Although the shops are in business, they do not stock many goods, the reason being that since the outbreak of the European War, the Russian people were drafted to the battlefield and work has ceased for a long time. Moreover, with the disorder in Russia and disruption to transport, there is no way to ship goods and Russian goods can scarcely be found. Only Chinese and Japanese goods make up for the shortfall. When the Reds and Whites were fighting, many of the inhabitants had fled. Now those who still have not left are only guardians and caretakers. Blagoveshchensk was a thriving and important Russian town, but after the fires of war, it has suddenly become a bleak and dismal place. This is only because the bolsheviks fought for power and placed the lives and homes of the Russian people in peril, how lamentable it is.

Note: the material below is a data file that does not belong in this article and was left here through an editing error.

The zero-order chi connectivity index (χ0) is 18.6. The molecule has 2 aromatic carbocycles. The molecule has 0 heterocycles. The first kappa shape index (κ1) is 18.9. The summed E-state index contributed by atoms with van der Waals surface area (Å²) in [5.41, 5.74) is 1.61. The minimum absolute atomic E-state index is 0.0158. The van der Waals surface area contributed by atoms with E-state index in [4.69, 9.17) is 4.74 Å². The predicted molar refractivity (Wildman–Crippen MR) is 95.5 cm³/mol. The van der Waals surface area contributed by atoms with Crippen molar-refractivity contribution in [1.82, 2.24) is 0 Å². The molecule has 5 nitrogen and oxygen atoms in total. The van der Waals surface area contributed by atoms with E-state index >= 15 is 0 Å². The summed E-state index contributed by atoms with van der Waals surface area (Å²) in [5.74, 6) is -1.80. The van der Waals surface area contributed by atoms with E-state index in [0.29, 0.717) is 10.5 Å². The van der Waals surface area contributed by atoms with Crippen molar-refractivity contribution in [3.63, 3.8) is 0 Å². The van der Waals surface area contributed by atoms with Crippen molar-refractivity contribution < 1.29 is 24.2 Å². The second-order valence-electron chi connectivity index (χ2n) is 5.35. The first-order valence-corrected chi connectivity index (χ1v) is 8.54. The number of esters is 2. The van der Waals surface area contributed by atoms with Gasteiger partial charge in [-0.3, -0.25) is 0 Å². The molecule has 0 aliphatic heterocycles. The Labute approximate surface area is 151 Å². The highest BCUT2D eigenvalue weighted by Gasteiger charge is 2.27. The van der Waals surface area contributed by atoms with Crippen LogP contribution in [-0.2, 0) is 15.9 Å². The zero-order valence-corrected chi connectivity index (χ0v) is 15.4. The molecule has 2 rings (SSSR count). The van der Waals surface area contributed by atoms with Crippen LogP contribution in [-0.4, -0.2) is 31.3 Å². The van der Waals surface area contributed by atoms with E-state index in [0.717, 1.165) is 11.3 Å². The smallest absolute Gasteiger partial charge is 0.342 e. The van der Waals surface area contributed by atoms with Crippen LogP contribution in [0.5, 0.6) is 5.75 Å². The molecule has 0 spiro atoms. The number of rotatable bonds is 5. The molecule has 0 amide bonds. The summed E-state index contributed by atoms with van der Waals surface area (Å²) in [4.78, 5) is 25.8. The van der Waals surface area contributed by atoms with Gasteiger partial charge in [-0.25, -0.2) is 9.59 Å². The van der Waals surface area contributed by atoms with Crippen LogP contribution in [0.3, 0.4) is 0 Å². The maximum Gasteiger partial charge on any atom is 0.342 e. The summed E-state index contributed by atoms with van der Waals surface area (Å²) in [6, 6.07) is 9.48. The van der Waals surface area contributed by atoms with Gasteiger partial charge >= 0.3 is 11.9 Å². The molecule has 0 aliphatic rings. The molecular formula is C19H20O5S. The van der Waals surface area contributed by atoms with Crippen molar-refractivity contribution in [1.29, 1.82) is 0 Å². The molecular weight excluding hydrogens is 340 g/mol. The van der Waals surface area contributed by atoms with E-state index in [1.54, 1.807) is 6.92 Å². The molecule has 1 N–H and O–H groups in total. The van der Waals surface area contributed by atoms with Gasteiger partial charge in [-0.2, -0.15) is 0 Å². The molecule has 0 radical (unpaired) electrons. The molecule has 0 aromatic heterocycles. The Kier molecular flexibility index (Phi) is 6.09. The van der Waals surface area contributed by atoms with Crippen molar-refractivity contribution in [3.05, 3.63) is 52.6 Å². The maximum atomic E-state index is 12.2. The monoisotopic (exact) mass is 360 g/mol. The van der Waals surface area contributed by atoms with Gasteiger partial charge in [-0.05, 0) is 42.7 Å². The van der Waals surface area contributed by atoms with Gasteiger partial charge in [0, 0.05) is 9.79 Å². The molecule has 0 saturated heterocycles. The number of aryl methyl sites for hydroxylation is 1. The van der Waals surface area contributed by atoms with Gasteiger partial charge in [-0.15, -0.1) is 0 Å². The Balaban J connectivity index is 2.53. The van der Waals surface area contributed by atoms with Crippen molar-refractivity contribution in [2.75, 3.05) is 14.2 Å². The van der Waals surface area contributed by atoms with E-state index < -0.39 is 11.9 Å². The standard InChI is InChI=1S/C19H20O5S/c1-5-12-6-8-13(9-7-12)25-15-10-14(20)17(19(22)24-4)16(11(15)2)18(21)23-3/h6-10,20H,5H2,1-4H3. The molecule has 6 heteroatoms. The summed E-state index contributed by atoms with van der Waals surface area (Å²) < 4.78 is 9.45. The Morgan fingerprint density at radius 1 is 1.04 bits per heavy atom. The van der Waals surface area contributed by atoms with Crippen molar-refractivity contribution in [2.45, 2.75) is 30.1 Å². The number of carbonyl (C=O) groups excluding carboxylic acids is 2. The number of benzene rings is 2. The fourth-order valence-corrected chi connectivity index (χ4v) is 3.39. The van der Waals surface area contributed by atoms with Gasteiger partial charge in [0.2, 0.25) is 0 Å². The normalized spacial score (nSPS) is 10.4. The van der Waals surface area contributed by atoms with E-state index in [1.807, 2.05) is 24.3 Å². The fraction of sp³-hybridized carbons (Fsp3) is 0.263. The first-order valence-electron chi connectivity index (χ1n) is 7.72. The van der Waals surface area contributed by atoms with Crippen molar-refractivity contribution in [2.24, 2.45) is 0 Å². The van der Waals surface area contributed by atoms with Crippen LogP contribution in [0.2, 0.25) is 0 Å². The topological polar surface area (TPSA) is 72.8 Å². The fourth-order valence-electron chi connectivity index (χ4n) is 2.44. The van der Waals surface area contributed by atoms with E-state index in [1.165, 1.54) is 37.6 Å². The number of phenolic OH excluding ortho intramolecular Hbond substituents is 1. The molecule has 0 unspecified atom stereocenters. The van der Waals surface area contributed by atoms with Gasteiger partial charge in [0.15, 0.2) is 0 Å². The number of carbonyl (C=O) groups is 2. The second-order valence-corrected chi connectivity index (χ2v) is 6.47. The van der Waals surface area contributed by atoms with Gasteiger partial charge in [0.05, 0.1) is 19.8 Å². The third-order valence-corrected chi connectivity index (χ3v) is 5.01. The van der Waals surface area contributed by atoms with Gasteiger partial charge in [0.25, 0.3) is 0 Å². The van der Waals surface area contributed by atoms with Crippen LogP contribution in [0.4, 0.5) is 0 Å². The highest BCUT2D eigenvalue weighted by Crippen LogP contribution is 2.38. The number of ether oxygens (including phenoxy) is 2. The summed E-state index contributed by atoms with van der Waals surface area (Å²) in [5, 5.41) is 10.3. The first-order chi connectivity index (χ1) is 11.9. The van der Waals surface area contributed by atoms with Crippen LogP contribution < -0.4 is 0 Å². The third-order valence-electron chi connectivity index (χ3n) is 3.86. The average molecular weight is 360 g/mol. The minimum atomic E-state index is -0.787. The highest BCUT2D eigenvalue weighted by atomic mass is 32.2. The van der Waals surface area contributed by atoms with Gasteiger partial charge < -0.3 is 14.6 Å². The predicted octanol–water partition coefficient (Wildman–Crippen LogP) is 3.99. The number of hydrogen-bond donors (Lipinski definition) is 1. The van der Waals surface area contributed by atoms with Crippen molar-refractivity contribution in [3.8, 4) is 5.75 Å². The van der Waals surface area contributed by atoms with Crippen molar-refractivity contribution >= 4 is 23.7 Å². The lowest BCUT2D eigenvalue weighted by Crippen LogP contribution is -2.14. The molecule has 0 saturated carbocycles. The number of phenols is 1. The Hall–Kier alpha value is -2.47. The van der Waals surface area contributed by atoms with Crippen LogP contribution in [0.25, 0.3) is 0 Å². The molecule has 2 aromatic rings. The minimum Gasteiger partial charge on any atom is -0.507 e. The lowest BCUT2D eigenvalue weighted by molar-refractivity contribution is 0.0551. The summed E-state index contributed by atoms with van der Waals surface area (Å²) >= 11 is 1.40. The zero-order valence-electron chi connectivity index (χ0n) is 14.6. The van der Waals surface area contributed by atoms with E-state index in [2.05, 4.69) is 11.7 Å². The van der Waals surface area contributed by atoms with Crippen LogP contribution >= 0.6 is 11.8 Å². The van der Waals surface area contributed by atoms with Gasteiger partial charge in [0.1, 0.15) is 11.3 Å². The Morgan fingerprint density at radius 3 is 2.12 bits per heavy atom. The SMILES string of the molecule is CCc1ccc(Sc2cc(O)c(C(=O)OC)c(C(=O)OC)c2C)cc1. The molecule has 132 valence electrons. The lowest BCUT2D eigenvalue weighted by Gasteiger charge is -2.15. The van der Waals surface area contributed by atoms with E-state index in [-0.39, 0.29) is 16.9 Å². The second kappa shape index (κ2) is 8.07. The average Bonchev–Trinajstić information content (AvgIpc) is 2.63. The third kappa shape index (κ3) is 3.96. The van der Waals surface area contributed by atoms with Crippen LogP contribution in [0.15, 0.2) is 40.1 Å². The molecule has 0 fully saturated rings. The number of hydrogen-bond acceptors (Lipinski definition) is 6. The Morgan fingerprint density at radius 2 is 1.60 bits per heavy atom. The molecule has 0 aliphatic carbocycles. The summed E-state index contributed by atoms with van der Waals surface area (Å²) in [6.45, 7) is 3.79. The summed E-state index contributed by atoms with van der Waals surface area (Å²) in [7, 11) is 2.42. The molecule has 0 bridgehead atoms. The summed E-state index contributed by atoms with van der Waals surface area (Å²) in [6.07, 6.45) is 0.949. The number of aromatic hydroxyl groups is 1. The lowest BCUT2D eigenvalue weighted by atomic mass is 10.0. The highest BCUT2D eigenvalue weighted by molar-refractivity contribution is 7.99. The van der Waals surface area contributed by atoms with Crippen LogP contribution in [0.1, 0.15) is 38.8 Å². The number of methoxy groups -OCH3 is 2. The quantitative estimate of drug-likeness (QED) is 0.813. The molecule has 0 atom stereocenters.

We met the chairman of the Chinese chamber of commerce, Yang Hongyu, who said, ‘Of the Chinese trading here, there are more than 5,000. East of the city, in the Zeya River area – formerly our Jingqili River – there are several gold mines with an estimated total of more than 100,000 Chinese workers, no less than the number of Chinese workers in Irkutsk oblast’. If legal disputes with Russians arise, some are dealt with by the Heihe circuit intendant; those cases not known to the circuit intendant are adjudicated solely by Russian officials.’
Since Russia permitted us to establish a consulate in Irkutsk oblast’ and the circumstances in Blagoveshchensk are similar, it seems that we should draw on this precedent to set up a consulate there or in Khabarovsk, in order to protect the diaspora merchants. As for whether it is possible for the relevant agencies to carry this out, I seek your advice on its implementation.Letter from the Customs Board, 19 August (sent 17 August). Zhong-E guanxi shiliao, Minguo liunian zhi banian (1917-1919). Dongbei bianfang (1), pp. 363-364.